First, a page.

Living in Place allows me to collect and store every scrap of paper that comes through my door. No matter how much junk mail I recycle at the PO or how many bills I pay on-line, papers still seep into the house and pile up on my desk like so much silt after a storm.
The truth is, I like paper – up to a point. As a solo entrepreneur, I’m required to do a fair bit of bookkeeping for the IRS, which means preserving documentation so I can prove my income and expenses. Despite annual resolutions to file receipts as soon as I pay the bills, the papers pile up for months at a time. Twelve of them, to be exact.
For years, I despaired over the fluvial fans of receipts on my desk, though not enough to do anything about them until the end of the year. Now, I deliberately save the year’s filing, so I can celebrate Boxing Day, an obscure British holiday that originated back when employers gave their servants a box of gifts the day after Christmas. These days, December twenty-sixth is a bank holiday in the parts of the world that were once Imperial Britain.
But I live in southern Vermont. And at my house, Boxing Day is the day I put the year in a box.
In addition to creating order from chaos, this exercise is a bit like an archeological dig, affording me a chance to rediscover events I’d already forgotten. After vowing not to raise meat birds back in the spring, I’m reminded of my change of plans when I find the packing slip for two-dozen chicks that arrived in September.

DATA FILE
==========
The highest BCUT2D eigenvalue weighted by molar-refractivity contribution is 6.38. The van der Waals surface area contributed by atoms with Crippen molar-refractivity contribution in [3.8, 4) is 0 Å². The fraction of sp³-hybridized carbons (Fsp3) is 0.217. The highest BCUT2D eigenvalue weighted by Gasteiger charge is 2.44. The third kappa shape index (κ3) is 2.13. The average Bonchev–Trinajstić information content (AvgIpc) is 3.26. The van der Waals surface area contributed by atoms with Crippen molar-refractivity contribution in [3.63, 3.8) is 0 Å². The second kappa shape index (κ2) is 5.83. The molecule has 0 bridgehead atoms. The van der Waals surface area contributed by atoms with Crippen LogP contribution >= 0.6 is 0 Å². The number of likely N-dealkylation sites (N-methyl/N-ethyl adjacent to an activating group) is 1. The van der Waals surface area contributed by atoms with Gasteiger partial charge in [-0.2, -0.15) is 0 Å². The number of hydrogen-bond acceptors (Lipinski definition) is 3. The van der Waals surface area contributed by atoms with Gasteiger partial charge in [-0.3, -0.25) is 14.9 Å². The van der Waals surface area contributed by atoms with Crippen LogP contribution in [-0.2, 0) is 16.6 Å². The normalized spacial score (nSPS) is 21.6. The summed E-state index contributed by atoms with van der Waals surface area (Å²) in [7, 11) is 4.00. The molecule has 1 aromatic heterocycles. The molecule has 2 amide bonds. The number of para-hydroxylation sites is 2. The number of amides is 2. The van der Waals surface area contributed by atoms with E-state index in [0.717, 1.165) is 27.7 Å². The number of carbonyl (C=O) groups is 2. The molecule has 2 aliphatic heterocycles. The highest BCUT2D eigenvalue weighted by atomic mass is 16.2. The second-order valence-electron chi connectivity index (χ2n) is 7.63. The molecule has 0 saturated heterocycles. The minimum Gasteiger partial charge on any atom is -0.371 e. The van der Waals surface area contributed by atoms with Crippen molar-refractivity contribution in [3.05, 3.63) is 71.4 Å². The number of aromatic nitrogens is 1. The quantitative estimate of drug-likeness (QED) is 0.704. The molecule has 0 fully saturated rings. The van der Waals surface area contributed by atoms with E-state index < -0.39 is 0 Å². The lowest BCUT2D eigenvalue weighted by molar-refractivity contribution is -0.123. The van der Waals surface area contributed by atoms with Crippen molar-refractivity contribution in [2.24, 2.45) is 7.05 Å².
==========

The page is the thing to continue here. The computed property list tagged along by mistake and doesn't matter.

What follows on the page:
Among the receipts for March is one for new upholstery. I’d already become so accustomed to the renewed furniture that I’d forgotten how the resident felines had torn it to shreds. Briefly after the chairs were restored, we kept the beasts off by misting them with water. But our cats are more persistent than their humans, and they are back in possession of the most comfortable seats in the house.
There’s no reason to keep this receipt, but I do. I’m more successful winnowing receipts for trivial purchases, which I toss in the hopper to be shredded. Shredded papers become bedding for the laying flock; we then use the manure-rich bedding to fertilize the garden in the spring.